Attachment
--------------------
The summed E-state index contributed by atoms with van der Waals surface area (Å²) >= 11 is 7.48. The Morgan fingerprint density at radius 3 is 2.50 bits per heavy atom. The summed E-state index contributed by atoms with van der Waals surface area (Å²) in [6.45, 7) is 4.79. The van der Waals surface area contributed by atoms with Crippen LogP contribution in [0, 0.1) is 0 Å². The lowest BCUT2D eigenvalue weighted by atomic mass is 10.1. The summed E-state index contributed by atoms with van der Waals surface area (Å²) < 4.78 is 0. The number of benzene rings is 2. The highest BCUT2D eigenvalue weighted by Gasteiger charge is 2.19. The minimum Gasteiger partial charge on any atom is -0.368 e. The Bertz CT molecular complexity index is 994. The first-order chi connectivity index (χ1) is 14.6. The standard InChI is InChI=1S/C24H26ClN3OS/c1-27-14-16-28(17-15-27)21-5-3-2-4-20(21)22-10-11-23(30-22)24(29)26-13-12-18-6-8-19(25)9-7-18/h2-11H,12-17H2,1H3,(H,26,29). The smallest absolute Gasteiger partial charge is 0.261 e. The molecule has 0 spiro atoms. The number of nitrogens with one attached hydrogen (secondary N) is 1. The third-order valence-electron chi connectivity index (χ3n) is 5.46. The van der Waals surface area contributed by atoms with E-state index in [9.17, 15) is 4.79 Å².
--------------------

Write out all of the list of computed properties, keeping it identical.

The summed E-state index contributed by atoms with van der Waals surface area (Å²) >= 11 is 7.48. The Morgan fingerprint density at radius 3 is 2.50 bits per heavy atom. The summed E-state index contributed by atoms with van der Waals surface area (Å²) in [6.45, 7) is 4.79. The van der Waals surface area contributed by atoms with Crippen LogP contribution in [0, 0.1) is 0 Å². The lowest BCUT2D eigenvalue weighted by atomic mass is 10.1. The summed E-state index contributed by atoms with van der Waals surface area (Å²) < 4.78 is 0. The number of benzene rings is 2. The highest BCUT2D eigenvalue weighted by Gasteiger charge is 2.19. The minimum Gasteiger partial charge on any atom is -0.368 e. The Bertz CT molecular complexity index is 994. The first-order chi connectivity index (χ1) is 14.6. The standard InChI is InChI=1S/C24H26ClN3OS/c1-27-14-16-28(17-15-27)21-5-3-2-4-20(21)22-10-11-23(30-22)24(29)26-13-12-18-6-8-19(25)9-7-18/h2-11H,12-17H2,1H3,(H,26,29). The smallest absolute Gasteiger partial charge is 0.261 e. The molecule has 0 spiro atoms. The number of nitrogens with one attached hydrogen (secondary N) is 1. The third-order valence-electron chi connectivity index (χ3n) is 5.46. The van der Waals surface area contributed by atoms with E-state index in [9.17, 15) is 4.79 Å².